Liskov Substitution Principle

In this Object Oriented world, learning SOLID principles had become one of the most interesting thing. Today’s topic is somewhat related to SOLID.

If you are new to SOLID, then SOLID is an object oriented principle which will guarantee that our software module won’t break with change requirement of a software.
Confused!!! Let’s make it easy. You can say that, “Software systems built by applying SOLID principles are easy to maintain and extend over time”.

I am a trainer. I do corporate training in many organizations. Recently I have done one training on Design pattern in Step by Step Schools. Step by Step schools is an offline technical institute owned by me located at Mumbai. As a part of this training I was discussing about SOLID patterns with my students. It went well with following topics.

  • What is SOLID?
  • Understand S – Single Responsibility principle in SOLID
  • Understand O – Open Closed principle in SOLID

Then I started L – Liskov substitution principle. I started with the definition of this principle.

It says “Subclasses should be substitutable for base classes”.

By hearing such definition all my students got astonished.

Liskov

They said, “This principle just doesn’t make sense at all.”

Actually they were correct somewhat. As per the object oriented programming rule we can always right following syntax.

Base b=new Derived ();

We can always have a function like below.

public void SomeFunction(Base b){....}

Which can be invoked as below.

SomeFunction(new Derived1());
or
SomeFunction(new Derived2());

//Note: Its assumed that Derived1 and Derived2 are 2 derived classes of class called Base.

It means, “We can always use child class instance where base class is expected.”

But in really above statement is not true. Let me give you a simple and realistic example.
Assume that we have a project with a database having table Customer with three columns – Name, Address and Age. In that case we ultimately end up with following class in our code.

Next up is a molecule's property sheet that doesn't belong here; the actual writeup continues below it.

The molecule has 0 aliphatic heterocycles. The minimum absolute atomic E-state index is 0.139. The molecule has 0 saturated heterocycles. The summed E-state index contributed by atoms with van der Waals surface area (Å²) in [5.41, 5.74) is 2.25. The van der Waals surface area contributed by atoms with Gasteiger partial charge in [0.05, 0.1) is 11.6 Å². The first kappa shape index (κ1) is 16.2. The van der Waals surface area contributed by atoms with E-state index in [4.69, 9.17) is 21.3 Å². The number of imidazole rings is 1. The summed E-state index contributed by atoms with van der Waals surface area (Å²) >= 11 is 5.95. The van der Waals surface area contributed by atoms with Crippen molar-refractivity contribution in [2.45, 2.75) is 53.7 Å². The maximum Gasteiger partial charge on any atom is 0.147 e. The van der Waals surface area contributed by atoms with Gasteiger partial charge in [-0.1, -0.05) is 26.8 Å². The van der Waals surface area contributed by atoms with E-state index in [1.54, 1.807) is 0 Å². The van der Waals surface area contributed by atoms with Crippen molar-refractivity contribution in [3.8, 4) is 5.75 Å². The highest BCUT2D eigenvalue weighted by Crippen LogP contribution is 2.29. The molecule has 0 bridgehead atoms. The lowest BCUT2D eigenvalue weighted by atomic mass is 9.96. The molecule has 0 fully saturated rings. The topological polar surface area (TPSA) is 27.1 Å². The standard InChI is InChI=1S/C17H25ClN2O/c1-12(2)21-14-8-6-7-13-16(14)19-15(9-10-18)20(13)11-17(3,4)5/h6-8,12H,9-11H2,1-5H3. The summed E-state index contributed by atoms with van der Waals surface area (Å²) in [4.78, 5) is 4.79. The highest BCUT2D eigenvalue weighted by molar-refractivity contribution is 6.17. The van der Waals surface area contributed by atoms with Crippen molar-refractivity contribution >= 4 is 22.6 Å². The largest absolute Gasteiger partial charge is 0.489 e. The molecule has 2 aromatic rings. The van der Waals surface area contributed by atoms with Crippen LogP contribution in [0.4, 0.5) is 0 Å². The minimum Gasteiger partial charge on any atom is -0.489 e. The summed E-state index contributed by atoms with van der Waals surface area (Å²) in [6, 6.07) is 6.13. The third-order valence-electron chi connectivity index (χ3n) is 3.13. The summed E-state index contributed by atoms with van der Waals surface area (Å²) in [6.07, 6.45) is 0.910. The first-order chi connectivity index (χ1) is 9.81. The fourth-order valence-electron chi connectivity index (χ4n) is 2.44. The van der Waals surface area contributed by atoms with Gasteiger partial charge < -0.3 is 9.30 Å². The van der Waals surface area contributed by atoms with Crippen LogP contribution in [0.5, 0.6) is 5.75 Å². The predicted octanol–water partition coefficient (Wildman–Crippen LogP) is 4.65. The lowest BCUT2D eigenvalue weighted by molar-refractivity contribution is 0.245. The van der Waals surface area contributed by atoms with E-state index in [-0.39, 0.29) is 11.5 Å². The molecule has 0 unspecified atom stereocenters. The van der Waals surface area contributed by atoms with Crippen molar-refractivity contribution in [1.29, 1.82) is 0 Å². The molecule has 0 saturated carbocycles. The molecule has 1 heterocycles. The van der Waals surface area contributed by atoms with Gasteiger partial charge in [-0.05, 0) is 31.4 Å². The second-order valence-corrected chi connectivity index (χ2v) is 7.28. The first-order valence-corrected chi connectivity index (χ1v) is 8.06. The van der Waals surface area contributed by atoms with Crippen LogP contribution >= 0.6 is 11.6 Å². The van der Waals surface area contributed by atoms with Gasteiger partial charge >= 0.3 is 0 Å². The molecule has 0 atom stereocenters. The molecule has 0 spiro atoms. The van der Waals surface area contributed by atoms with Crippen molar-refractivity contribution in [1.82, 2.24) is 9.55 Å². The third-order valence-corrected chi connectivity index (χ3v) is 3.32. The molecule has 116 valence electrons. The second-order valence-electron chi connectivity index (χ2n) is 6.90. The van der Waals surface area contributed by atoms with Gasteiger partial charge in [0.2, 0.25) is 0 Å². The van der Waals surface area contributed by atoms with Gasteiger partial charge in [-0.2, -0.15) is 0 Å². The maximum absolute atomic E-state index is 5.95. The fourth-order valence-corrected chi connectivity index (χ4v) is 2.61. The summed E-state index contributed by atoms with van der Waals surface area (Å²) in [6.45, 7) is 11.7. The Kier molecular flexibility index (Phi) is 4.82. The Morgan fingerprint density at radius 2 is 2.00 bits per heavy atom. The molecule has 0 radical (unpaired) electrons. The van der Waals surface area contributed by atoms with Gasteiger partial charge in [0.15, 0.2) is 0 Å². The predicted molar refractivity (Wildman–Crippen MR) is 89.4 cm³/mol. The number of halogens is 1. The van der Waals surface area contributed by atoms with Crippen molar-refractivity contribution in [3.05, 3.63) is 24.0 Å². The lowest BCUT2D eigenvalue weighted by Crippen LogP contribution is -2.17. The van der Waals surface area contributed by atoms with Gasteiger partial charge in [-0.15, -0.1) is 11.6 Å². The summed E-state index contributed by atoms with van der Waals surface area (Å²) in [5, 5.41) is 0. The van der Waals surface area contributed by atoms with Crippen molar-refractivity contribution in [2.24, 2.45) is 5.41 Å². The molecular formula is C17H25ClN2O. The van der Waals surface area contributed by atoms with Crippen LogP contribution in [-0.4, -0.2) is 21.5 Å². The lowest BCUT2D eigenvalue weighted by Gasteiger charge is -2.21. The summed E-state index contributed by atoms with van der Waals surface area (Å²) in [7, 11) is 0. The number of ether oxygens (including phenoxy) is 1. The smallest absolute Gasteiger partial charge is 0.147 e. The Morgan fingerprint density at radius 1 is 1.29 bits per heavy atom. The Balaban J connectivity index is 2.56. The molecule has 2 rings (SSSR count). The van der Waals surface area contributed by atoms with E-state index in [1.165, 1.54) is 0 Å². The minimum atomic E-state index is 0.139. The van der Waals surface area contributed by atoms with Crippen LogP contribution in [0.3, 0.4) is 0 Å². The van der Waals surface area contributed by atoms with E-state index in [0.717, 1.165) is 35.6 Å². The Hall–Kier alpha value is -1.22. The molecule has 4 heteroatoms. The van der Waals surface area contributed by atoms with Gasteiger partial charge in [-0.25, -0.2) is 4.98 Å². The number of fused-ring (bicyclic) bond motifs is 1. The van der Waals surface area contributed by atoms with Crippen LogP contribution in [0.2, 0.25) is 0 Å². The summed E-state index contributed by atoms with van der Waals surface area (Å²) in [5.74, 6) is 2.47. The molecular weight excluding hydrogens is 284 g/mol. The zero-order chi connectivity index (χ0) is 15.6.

public class Customer
{
public string Name{get;set;}
public string Address{get;set;}
public int Age{get;set;}
}

Now let’s say we have one more table in Database called Employee with columns – Name,Address and Age.
Object oriented programming is full of useful and worth to follow principles. One of the the useful and worthwhile principle is DRY – Don’t repeat yourself. It says “Once a particular code is written, don’t write it again simply reuse it”. From a newbie to experienced, everybody respects this principle and try their best to follow it.
By keeping DRY in mind and considering existing Customer class, new Employee class can be created as follow.

public class Employee:Customer{}

Technically above statement seems correct but logically it’s incorrect. Above inheritance relationship states that “Every customer is an Employee”, which is not actually not true all the time.

We cannot actually use Customer where it’s expecting to have employee. This is where we say “we designed our system in a way, where every derived class is not a substitutable for base class” or more simply we say “we are violating Liskov substitutional principle”.

What’s the proper design then?

After hearing all this explanation one of student quickly asked, “Sir, what is the correct design then ?”
Well, considering both DRY and LSP is followed our classes can be designed as follows.

public class Person{
	property string Name{get;set;}
	propertystring Address{get;set;}
	property int Age{get;set;}
}
public class Employee:Person{
	//Additional properties
}
public class Customer:Person{
//Additional properties
}

Any code which expects person will work with both Employee and Customer.

So that’s the one of my “Step of the step” story. Hope you enjoyed the post. Please post comments, Share the link in your FB, twitter, linked in etc. Stay tuned, I will be soon back with one more new story.

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